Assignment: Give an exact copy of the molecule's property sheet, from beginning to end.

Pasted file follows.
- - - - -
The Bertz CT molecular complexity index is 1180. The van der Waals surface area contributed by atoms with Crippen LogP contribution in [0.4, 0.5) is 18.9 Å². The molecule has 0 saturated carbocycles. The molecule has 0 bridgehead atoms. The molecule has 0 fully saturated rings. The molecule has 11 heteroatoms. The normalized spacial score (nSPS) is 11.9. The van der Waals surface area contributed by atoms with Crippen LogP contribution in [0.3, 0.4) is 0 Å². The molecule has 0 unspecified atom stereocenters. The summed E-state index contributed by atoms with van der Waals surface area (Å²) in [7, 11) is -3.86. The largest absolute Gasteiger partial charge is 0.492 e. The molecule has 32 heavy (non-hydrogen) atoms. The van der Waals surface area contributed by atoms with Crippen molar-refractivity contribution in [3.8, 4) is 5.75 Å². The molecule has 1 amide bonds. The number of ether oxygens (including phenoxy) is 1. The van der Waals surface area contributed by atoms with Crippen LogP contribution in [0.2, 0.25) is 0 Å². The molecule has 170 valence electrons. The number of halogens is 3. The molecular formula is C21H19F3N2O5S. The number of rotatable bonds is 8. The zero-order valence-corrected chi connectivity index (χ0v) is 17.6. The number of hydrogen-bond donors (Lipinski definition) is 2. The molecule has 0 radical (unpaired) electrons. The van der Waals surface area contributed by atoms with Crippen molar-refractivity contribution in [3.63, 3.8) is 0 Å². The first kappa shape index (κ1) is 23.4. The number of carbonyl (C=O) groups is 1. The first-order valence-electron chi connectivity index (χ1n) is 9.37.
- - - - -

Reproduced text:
The Bertz CT molecular complexity index is 1180. The van der Waals surface area contributed by atoms with Crippen LogP contribution in [0.4, 0.5) is 18.9 Å². The molecule has 0 saturated carbocycles. The molecule has 0 bridgehead atoms. The molecule has 0 fully saturated rings. The molecule has 11 heteroatoms. The normalized spacial score (nSPS) is 11.9. The van der Waals surface area contributed by atoms with Crippen LogP contribution in [0.3, 0.4) is 0 Å². The molecule has 0 unspecified atom stereocenters. The summed E-state index contributed by atoms with van der Waals surface area (Å²) in [7, 11) is -3.86. The largest absolute Gasteiger partial charge is 0.492 e. The molecule has 32 heavy (non-hydrogen) atoms. The van der Waals surface area contributed by atoms with Crippen molar-refractivity contribution in [3.8, 4) is 5.75 Å². The molecule has 1 amide bonds. The number of ether oxygens (including phenoxy) is 1. The van der Waals surface area contributed by atoms with Crippen LogP contribution in [0.2, 0.25) is 0 Å². The molecule has 170 valence electrons. The number of halogens is 3. The molecular formula is C21H19F3N2O5S. The number of rotatable bonds is 8. The zero-order valence-corrected chi connectivity index (χ0v) is 17.6. The number of hydrogen-bond donors (Lipinski definition) is 2. The molecule has 0 radical (unpaired) electrons. The van der Waals surface area contributed by atoms with Crippen molar-refractivity contribution in [3.63, 3.8) is 0 Å². The first kappa shape index (κ1) is 23.4. The number of carbonyl (C=O) groups is 1. The first-order valence-electron chi connectivity index (χ1n) is 9.37.